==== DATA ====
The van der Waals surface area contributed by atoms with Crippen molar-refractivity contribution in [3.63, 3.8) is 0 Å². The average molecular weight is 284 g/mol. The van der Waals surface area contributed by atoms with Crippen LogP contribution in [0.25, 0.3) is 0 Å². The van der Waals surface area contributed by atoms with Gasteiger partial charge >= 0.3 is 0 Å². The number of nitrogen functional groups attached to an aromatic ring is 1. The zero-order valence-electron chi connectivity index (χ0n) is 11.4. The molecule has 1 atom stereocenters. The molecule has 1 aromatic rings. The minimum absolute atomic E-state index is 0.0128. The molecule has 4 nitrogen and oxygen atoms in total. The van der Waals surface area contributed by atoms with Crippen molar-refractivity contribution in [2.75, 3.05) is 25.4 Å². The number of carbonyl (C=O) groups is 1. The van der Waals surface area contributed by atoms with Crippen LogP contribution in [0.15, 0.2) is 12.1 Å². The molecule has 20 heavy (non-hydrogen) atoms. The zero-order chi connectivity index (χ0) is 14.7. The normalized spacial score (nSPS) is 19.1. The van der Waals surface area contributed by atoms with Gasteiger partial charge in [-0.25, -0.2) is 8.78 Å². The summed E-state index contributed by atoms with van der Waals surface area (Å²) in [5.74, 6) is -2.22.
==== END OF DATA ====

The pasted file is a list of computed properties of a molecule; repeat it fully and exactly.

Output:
The van der Waals surface area contributed by atoms with Crippen molar-refractivity contribution in [3.63, 3.8) is 0 Å². The average molecular weight is 284 g/mol. The van der Waals surface area contributed by atoms with Crippen LogP contribution in [0.25, 0.3) is 0 Å². The van der Waals surface area contributed by atoms with Gasteiger partial charge >= 0.3 is 0 Å². The number of nitrogen functional groups attached to an aromatic ring is 1. The zero-order valence-electron chi connectivity index (χ0n) is 11.4. The molecule has 1 atom stereocenters. The molecule has 1 aromatic rings. The minimum absolute atomic E-state index is 0.0128. The molecule has 4 nitrogen and oxygen atoms in total. The van der Waals surface area contributed by atoms with Crippen molar-refractivity contribution in [2.75, 3.05) is 25.4 Å². The number of carbonyl (C=O) groups is 1. The van der Waals surface area contributed by atoms with Crippen LogP contribution in [0.15, 0.2) is 12.1 Å². The molecule has 20 heavy (non-hydrogen) atoms. The zero-order chi connectivity index (χ0) is 14.7. The normalized spacial score (nSPS) is 19.1. The van der Waals surface area contributed by atoms with Gasteiger partial charge in [-0.25, -0.2) is 8.78 Å². The summed E-state index contributed by atoms with van der Waals surface area (Å²) in [5.74, 6) is -2.22.